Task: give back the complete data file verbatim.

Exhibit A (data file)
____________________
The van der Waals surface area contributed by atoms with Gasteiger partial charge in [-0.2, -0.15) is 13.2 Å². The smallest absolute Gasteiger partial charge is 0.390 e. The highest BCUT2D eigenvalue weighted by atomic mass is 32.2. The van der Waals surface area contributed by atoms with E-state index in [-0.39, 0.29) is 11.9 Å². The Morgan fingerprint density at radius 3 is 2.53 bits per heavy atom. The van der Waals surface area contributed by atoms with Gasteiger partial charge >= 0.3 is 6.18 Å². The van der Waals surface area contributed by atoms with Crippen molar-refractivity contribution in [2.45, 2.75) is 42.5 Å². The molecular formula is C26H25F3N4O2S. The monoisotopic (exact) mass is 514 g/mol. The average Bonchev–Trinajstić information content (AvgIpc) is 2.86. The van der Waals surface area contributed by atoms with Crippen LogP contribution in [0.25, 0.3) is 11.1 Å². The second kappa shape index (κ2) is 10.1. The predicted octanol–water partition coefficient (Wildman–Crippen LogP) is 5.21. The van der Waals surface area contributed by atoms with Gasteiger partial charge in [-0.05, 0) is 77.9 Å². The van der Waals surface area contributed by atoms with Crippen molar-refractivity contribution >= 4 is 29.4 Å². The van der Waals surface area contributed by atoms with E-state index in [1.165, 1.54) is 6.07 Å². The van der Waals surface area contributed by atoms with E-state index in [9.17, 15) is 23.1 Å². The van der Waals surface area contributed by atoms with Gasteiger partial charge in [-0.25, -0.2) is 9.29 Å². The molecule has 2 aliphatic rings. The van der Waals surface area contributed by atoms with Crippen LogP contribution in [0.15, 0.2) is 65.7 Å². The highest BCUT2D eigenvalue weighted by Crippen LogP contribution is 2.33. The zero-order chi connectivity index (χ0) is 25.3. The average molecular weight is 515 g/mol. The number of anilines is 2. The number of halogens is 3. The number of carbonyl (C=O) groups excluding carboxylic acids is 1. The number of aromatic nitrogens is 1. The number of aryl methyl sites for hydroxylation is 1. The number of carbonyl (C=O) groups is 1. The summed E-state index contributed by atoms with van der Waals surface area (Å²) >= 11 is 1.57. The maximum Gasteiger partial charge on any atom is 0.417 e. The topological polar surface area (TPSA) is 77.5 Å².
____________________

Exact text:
The van der Waals surface area contributed by atoms with Gasteiger partial charge in [-0.2, -0.15) is 13.2 Å². The smallest absolute Gasteiger partial charge is 0.390 e. The highest BCUT2D eigenvalue weighted by atomic mass is 32.2. The van der Waals surface area contributed by atoms with E-state index in [-0.39, 0.29) is 11.9 Å². The Morgan fingerprint density at radius 3 is 2.53 bits per heavy atom. The van der Waals surface area contributed by atoms with Gasteiger partial charge >= 0.3 is 6.18 Å². The van der Waals surface area contributed by atoms with Crippen molar-refractivity contribution in [2.45, 2.75) is 42.5 Å². The molecular formula is C26H25F3N4O2S. The monoisotopic (exact) mass is 514 g/mol. The average Bonchev–Trinajstić information content (AvgIpc) is 2.86. The van der Waals surface area contributed by atoms with Crippen LogP contribution in [0.25, 0.3) is 11.1 Å². The second kappa shape index (κ2) is 10.1. The predicted octanol–water partition coefficient (Wildman–Crippen LogP) is 5.21. The van der Waals surface area contributed by atoms with Gasteiger partial charge in [-0.05, 0) is 77.9 Å². The van der Waals surface area contributed by atoms with Crippen molar-refractivity contribution >= 4 is 29.4 Å². The van der Waals surface area contributed by atoms with E-state index in [1.165, 1.54) is 6.07 Å². The van der Waals surface area contributed by atoms with E-state index in [9.17, 15) is 23.1 Å². The van der Waals surface area contributed by atoms with Gasteiger partial charge in [-0.25, -0.2) is 9.29 Å². The molecule has 2 aliphatic rings. The van der Waals surface area contributed by atoms with Crippen LogP contribution in [0.15, 0.2) is 65.7 Å². The highest BCUT2D eigenvalue weighted by Crippen LogP contribution is 2.33. The zero-order chi connectivity index (χ0) is 25.3. The average molecular weight is 515 g/mol. The number of anilines is 2. The number of halogens is 3. The number of carbonyl (C=O) groups excluding carboxylic acids is 1. The number of aromatic nitrogens is 1. The number of aryl methyl sites for hydroxylation is 1. The number of carbonyl (C=O) groups is 1. The summed E-state index contributed by atoms with van der Waals surface area (Å²) >= 11 is 1.57. The maximum Gasteiger partial charge on any atom is 0.417 e. The topological polar surface area (TPSA) is 77.5 Å².